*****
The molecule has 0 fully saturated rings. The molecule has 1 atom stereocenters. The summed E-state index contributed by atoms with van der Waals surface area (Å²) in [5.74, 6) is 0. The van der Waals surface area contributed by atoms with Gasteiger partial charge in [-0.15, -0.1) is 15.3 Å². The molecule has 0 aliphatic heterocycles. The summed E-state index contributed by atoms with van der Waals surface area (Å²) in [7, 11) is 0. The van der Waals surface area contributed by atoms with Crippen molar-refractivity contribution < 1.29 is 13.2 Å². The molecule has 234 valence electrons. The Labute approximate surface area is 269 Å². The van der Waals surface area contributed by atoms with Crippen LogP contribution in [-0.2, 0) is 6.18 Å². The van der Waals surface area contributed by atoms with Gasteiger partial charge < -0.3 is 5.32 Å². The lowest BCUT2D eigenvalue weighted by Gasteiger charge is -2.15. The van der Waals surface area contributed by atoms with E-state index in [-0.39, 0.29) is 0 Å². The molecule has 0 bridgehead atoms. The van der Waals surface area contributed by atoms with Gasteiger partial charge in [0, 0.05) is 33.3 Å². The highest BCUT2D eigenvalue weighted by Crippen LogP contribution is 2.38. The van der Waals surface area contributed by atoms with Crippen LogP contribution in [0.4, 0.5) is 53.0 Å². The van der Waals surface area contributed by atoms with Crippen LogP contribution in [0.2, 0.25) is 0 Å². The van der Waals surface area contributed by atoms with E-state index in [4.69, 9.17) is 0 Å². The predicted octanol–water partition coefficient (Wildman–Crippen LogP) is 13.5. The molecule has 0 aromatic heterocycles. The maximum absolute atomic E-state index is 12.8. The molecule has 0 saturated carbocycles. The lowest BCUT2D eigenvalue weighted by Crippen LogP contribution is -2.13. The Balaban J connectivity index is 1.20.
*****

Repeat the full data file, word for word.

The molecule has 0 fully saturated rings. The molecule has 1 atom stereocenters. The summed E-state index contributed by atoms with van der Waals surface area (Å²) in [5.74, 6) is 0. The van der Waals surface area contributed by atoms with Gasteiger partial charge in [-0.15, -0.1) is 15.3 Å². The molecule has 0 aliphatic heterocycles. The summed E-state index contributed by atoms with van der Waals surface area (Å²) in [7, 11) is 0. The van der Waals surface area contributed by atoms with Crippen molar-refractivity contribution < 1.29 is 13.2 Å². The molecule has 234 valence electrons. The Labute approximate surface area is 269 Å². The van der Waals surface area contributed by atoms with Crippen LogP contribution in [-0.2, 0) is 6.18 Å². The van der Waals surface area contributed by atoms with Gasteiger partial charge < -0.3 is 5.32 Å². The lowest BCUT2D eigenvalue weighted by Gasteiger charge is -2.15. The van der Waals surface area contributed by atoms with E-state index in [-0.39, 0.29) is 0 Å². The molecule has 0 bridgehead atoms. The van der Waals surface area contributed by atoms with Gasteiger partial charge in [0, 0.05) is 33.3 Å². The highest BCUT2D eigenvalue weighted by Crippen LogP contribution is 2.38. The van der Waals surface area contributed by atoms with Crippen LogP contribution in [0.4, 0.5) is 53.0 Å². The van der Waals surface area contributed by atoms with Crippen LogP contribution in [0.2, 0.25) is 0 Å². The van der Waals surface area contributed by atoms with E-state index in [4.69, 9.17) is 0 Å². The predicted octanol–water partition coefficient (Wildman–Crippen LogP) is 13.5. The molecule has 0 aromatic heterocycles. The maximum absolute atomic E-state index is 12.8. The molecule has 0 saturated carbocycles. The lowest BCUT2D eigenvalue weighted by Crippen LogP contribution is -2.13. The Balaban J connectivity index is 1.20.